are often a continuation of symptomatology already mani-
fested antenatally (Heron et al. 2004).
Puerperal psychosis (PPP) has a low incidence, but evolves
rapidly and can have tragic consequences. Several character-
istics of its diagnosis are debated (Higgins 2012), but based on
psychiatric income rates, it is estimated that the incidence
ranges between 0.89 and 2.6 in 1000 births (VanderKruik et
al. 2017), although others assure that the incidence is consid-
erably higher and that the women who come to be admitted
are only the most serious cases (Lucas 1994; Vesga-López et
al. 2008). Sometimes, the woman already manifested anxiety
or depression during pregnancy, but other times the psychosis
arrives suddenly. The person begins to experience restless-
ness, insomnia, irritability, and, in many cases, euphoria. As
the development is rapid, usually without prodrome, confu-
sional states appear abruptly, where places, people, objects,
and baby are perceived blurry, threatening, or bizarre. They
are accompanied by strange behavior, lability of mood, and
hallucinations and/or delusions about, for instance, the baby
being dead, very sick, deformed, or possessed (Higgins 2012;
Raphael-Leff 2014). There is an increased risk of filicide and
suicide, usually carried out in an unforeseen way and with
little planning (Brockington 2017).
Brain plasticity in pregnancy and the postpartum period: links to maternal caregiving and mental health 293
As opposed to certain diseases with a clear biologically
defined underlying pathology, peripartum mental disorders
are determined by multiple factors and can therefore not be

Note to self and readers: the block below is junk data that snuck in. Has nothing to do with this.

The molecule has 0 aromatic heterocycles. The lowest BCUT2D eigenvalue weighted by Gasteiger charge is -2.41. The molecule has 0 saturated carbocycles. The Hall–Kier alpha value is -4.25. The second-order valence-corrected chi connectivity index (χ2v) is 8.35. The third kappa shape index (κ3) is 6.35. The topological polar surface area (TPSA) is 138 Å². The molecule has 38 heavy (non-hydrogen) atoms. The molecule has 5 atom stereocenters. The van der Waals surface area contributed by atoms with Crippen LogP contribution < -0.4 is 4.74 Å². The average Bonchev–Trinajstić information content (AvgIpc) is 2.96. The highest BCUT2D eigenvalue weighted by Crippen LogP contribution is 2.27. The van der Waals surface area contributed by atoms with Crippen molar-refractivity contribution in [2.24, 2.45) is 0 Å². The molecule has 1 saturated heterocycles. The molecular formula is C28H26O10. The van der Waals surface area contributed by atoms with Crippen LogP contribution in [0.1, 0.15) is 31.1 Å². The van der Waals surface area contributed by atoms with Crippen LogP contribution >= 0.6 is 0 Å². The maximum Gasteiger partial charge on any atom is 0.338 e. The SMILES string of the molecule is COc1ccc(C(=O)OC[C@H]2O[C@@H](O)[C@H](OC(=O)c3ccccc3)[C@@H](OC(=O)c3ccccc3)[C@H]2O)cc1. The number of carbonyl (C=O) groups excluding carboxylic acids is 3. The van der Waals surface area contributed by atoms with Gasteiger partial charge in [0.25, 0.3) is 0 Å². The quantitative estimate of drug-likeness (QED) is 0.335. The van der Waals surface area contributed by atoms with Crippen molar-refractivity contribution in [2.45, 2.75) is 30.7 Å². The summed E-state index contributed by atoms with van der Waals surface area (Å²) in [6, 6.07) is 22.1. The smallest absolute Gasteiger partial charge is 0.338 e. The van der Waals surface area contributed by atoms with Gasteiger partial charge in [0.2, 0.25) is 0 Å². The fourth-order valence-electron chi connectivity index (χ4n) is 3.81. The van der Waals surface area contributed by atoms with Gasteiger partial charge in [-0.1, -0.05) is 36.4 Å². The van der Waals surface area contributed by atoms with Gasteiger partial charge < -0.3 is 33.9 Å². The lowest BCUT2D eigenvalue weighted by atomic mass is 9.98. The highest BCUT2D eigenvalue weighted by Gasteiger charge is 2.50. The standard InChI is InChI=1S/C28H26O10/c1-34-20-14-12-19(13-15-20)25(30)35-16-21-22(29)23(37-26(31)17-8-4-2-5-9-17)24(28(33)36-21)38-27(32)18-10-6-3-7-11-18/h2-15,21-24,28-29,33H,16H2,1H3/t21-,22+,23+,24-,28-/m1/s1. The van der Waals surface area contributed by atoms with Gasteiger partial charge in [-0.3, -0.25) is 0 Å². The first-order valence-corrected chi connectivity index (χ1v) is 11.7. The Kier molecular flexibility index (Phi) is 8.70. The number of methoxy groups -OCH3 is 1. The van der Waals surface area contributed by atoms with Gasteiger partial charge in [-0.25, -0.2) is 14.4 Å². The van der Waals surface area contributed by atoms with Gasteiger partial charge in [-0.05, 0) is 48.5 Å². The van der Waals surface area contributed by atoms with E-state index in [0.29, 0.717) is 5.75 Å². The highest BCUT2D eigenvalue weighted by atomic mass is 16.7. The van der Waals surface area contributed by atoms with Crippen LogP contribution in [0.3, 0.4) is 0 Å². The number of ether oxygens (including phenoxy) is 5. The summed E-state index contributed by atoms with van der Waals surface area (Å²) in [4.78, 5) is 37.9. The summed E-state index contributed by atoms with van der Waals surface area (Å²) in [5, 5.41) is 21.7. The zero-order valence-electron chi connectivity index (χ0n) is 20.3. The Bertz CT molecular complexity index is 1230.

fully understood without taking into account multiple biolog-
ical, psychological, and environmental influences, e.g., poor
social support (Collins et al. 2011; Leigh and Milgrom 2008),
stressful life events (Agrati and Lonstein 2016), a history of
mental illness (Fisher et al. 2012), hormonal fluctuations
(Altemus 2010;Seeman1997), and a genetic predisposition
(Agrati and Lonstein 2016; Caspi and Moffitt 2006).
Therefore, eventually, an interdisciplinary approach is re-
quired to fully understand the etiology of peripartum mental
disorders. Neuroscientific progress is considerably contribut-
ing to increasing our understanding of the neural mechanisms
underlying these mental disorders, which is expected to lead
to advances in prevention and treatment strategies.
Brain structure in peripartum mental disorders
The neurobiology of peripartum mental disorders remains to
be defined, but animal studies provide important indications.
In laboratory rodent models, a repeated exposure to stressors,
separation from pups, and the administration of hormones like
glucocorticoids can produce PPD- and PPA-like behaviors.
Furthermore, these models show brain alterations in
neurogenesis and cellular morphology (e.g., reduced spine
density, dendritic length, and branching) within key structures
of the maternal circuitry such as nucleus accumbens, prefron-
tal cortex, bed nucleus of the stria terminalis, midbrain
periaqueductal gray and hippocampus (Pawluski et al. 2017;
Few human studies have assessed structural alterations
in puerperal clinical samples. A recent study utilized dif-
fusion tensor imaging in order to compare white matter
integrity between medication-free mothers with PPD and
healthy control mothers (Silver et al. 2018). Region of
interest analysis detected a white matter abnormality in
the left anterior limb of the internal capsule in PPD, sug-
gesting a disruption of fronto-subcortical circuits. In addi-
tion, correlation analyses relate disrupted interhemispheric
structural connectivity to elevated depression scores
(Silver et al. 2018). It is not clear if this disrupted structural
connectivity represents a structural risk factor for the de-
velopment of peripartum depression or is pathognomonic
of a PPD episode, but interestingly, Young et al. (2017),
based on a review of fMRI studies, conclude that there is
an association between more adaptive maternal behavior
and good regulation across prefrontal and subcortical
Regarding PPP, a computerized tomography study com-
pared mothers with PPP to patients (with psychoses or
bipolar disorders outside the postpartum period) and con-
trols (Lanczik et al. 1998). PPP mothers showed a volume
enlargement in the left ventricular area, planimetric